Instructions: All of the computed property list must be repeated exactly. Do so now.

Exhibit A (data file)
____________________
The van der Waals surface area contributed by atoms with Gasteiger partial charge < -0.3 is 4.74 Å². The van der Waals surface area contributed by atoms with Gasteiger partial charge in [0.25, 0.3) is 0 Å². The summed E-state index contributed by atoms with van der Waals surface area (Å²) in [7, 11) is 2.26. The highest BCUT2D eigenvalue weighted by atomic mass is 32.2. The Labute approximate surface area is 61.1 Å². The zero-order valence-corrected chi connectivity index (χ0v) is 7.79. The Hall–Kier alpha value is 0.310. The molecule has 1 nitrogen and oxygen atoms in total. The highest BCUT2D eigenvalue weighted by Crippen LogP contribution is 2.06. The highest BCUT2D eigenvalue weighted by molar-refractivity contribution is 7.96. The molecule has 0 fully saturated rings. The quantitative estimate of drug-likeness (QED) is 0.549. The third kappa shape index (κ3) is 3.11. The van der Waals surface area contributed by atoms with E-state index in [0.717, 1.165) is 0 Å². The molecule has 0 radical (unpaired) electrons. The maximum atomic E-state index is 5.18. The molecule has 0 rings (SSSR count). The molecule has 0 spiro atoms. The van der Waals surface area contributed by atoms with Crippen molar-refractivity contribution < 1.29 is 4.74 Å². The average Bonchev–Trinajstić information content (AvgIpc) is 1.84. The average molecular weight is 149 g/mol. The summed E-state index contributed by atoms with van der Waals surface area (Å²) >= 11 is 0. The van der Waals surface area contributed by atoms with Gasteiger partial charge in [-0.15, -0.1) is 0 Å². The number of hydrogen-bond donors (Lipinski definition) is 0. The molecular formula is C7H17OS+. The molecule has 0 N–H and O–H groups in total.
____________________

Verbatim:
The van der Waals surface area contributed by atoms with Gasteiger partial charge < -0.3 is 4.74 Å². The van der Waals surface area contributed by atoms with Gasteiger partial charge in [0.25, 0.3) is 0 Å². The summed E-state index contributed by atoms with van der Waals surface area (Å²) in [7, 11) is 2.26. The highest BCUT2D eigenvalue weighted by atomic mass is 32.2. The Labute approximate surface area is 61.1 Å². The zero-order valence-corrected chi connectivity index (χ0v) is 7.79. The Hall–Kier alpha value is 0.310. The molecule has 1 nitrogen and oxygen atoms in total. The highest BCUT2D eigenvalue weighted by Crippen LogP contribution is 2.06. The highest BCUT2D eigenvalue weighted by molar-refractivity contribution is 7.96. The molecule has 0 fully saturated rings. The quantitative estimate of drug-likeness (QED) is 0.549. The third kappa shape index (κ3) is 3.11. The van der Waals surface area contributed by atoms with E-state index in [0.717, 1.165) is 0 Å². The molecule has 0 radical (unpaired) electrons. The maximum atomic E-state index is 5.18. The molecule has 0 rings (SSSR count). The molecule has 0 spiro atoms. The van der Waals surface area contributed by atoms with Crippen molar-refractivity contribution < 1.29 is 4.74 Å². The average Bonchev–Trinajstić information content (AvgIpc) is 1.84. The average molecular weight is 149 g/mol. The summed E-state index contributed by atoms with van der Waals surface area (Å²) >= 11 is 0. The van der Waals surface area contributed by atoms with Gasteiger partial charge in [-0.15, -0.1) is 0 Å². The number of hydrogen-bond donors (Lipinski definition) is 0. The molecular formula is C7H17OS+. The molecule has 0 N–H and O–H groups in total.